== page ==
As shown in FIG. 1, CCD shift register 62 may be a four-bit shift register having parallel input and serial output on metallization 69. CCD shift register has appropriate clock signals such as φ1 through φ4 for shifting charge injected into the shift register from metallizations 34, 64, 66 and 68. A method for transferring charge into CCD shift register 62 with the minimum of noise is described in U.S. Pat. No. 4,112,456 which issued on Sept. 5, 1978, entitled "Stabilized Charge Injector for Charge Coupled Devices With Means for Increasing the Speed of Propagation of Charge Carriers" to D. R. Lampe, M. H. White and A. S. Jensen and assigned to the assignee herein which is incorporated herein by reference.
As shown in FIGS. 1 and 4, photodetector 20 is also coupled to reset circuitry 74 for placing a predetermined voltage such as -5 volts on region 22 with respect to region 24. In FIG. 4, metallization 34 is coupled to the drain of transistor 75 which may, for example, be an N channel MOS transistor. The body of transistor 75 is coupled to -V potential which may be -7 volts and the source is coupled over line 76 to a voltage VR which may, for example, be -5 volts. The gate of transistor 75 is coupled over line 77 to a control signal φR. Reset circuitry 74 is shown implemented in FIG. 1 within region 78 which extends from upper surface 14 into substrate 12 and may be doped with P type material. N regions 79 and 80 are spaced apart by a predetermined distance within region 78 and extend from upper surface 14 to form the drain and source respectively of transistor 75. Metallization 77 on silicon nitride 31 forms the gate electrode of transistor 75 extending between regions 79 and 80. Ohmic contact is made to region 78 through P+ region 81 which is in contact with metallization 82. An N+ region 83 extends from upper surface 14 into N region 24 and extends along the reset circuitry 74, 90, 93 and 96 for the detectors 20, 41, 42 and 43, respectively, to provide a low ohmic resistance across region 24. Metallization 84 is in ohmic contact with region 83 to couple a predetermined voltage such as ground potential to region 24. Metallization 76 is in ohmic contact with the source 80 of transistor 75.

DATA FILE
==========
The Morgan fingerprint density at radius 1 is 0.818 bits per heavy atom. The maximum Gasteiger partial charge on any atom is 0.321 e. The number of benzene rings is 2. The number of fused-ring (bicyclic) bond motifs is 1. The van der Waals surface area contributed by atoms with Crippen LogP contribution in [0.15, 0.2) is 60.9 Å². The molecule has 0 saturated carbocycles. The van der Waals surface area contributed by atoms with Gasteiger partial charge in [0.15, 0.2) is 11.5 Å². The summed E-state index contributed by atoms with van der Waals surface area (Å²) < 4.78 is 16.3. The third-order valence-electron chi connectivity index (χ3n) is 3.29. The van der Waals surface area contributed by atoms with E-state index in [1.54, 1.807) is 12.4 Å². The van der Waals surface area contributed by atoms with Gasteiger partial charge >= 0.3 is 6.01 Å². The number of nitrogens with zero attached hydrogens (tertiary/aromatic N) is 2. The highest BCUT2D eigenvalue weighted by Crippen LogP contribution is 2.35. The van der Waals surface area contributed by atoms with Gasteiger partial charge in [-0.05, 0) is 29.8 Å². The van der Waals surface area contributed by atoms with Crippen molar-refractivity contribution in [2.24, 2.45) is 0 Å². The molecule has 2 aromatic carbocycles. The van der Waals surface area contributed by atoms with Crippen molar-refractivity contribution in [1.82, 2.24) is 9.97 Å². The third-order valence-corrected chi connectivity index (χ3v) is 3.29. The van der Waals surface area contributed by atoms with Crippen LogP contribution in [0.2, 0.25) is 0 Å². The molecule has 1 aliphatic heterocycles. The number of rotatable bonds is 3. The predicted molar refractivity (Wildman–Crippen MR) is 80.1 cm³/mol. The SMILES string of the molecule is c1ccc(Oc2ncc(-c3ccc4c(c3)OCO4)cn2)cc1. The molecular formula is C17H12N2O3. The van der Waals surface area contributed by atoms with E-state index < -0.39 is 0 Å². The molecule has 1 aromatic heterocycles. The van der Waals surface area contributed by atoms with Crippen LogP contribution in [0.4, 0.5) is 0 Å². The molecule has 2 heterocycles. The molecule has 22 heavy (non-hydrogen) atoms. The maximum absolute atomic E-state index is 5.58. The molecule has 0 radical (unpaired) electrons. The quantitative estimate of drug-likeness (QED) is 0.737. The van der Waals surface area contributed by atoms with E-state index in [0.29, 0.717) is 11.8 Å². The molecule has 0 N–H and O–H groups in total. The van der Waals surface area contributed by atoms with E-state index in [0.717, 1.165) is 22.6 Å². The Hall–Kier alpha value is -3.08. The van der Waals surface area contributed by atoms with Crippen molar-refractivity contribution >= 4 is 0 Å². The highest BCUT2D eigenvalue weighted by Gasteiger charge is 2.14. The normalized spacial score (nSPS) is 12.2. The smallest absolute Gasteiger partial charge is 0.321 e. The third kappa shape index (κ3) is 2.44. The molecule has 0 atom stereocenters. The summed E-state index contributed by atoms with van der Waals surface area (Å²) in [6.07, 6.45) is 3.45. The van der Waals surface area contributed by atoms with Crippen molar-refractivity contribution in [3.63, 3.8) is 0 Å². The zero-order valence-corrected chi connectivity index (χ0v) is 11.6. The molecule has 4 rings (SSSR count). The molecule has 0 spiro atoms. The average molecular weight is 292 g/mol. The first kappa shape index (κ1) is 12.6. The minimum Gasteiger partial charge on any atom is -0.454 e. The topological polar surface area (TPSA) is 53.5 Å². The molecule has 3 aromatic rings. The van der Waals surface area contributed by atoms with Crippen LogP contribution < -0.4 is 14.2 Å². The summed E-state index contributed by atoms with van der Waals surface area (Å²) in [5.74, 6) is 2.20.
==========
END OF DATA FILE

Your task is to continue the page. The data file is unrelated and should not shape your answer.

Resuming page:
Detector 41 is coupled to reset circuitry 90 by way of metallization 91 which is an ohmic contact with P+ diffusion 92 which is in region 46. Detector 42 is coupled to reset circuitry 93 by means of metallization 94 and P+ region 95 which is formed in region 48. Detector 43 is coupled to reset circuitry 96 by way of metallization 97 and P+ region 98 which is formed in region 54. Reset circuitry 90 is formed in a P region 100 having N regions 101 and 102 which are spaced apart to form the drain and source of tdransistor 103 having metallization 77 acting as its gate. Region 101 is an ohmic contact with metallization 91 and region 102 is in ohmic contact with metallization 76. P+ region 104 is formed in P region 100 and is in ohmic contact with metallization 82.